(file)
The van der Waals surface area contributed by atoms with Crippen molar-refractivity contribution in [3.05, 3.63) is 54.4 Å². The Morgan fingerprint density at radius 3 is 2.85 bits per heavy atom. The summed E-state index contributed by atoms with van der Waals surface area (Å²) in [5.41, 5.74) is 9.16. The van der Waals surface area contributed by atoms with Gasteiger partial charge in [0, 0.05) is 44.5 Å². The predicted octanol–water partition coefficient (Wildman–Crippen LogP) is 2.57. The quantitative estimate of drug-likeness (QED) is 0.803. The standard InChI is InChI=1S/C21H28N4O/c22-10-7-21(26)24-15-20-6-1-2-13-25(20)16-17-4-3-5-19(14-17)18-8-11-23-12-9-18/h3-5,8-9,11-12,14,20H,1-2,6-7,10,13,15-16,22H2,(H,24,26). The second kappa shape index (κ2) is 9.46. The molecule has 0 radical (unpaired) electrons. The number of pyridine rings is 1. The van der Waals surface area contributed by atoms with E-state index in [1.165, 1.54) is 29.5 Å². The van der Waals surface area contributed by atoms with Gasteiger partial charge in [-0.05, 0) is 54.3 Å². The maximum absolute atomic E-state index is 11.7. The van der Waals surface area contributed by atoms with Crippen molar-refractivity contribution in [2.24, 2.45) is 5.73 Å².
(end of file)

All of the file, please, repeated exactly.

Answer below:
The van der Waals surface area contributed by atoms with Crippen molar-refractivity contribution in [3.05, 3.63) is 54.4 Å². The Morgan fingerprint density at radius 3 is 2.85 bits per heavy atom. The summed E-state index contributed by atoms with van der Waals surface area (Å²) in [5.41, 5.74) is 9.16. The van der Waals surface area contributed by atoms with Gasteiger partial charge in [0, 0.05) is 44.5 Å². The predicted octanol–water partition coefficient (Wildman–Crippen LogP) is 2.57. The quantitative estimate of drug-likeness (QED) is 0.803. The standard InChI is InChI=1S/C21H28N4O/c22-10-7-21(26)24-15-20-6-1-2-13-25(20)16-17-4-3-5-19(14-17)18-8-11-23-12-9-18/h3-5,8-9,11-12,14,20H,1-2,6-7,10,13,15-16,22H2,(H,24,26). The second kappa shape index (κ2) is 9.46. The molecule has 0 radical (unpaired) electrons. The number of pyridine rings is 1. The van der Waals surface area contributed by atoms with E-state index in [1.165, 1.54) is 29.5 Å². The van der Waals surface area contributed by atoms with Gasteiger partial charge in [-0.05, 0) is 54.3 Å². The maximum absolute atomic E-state index is 11.7. The van der Waals surface area contributed by atoms with Crippen molar-refractivity contribution in [2.24, 2.45) is 5.73 Å².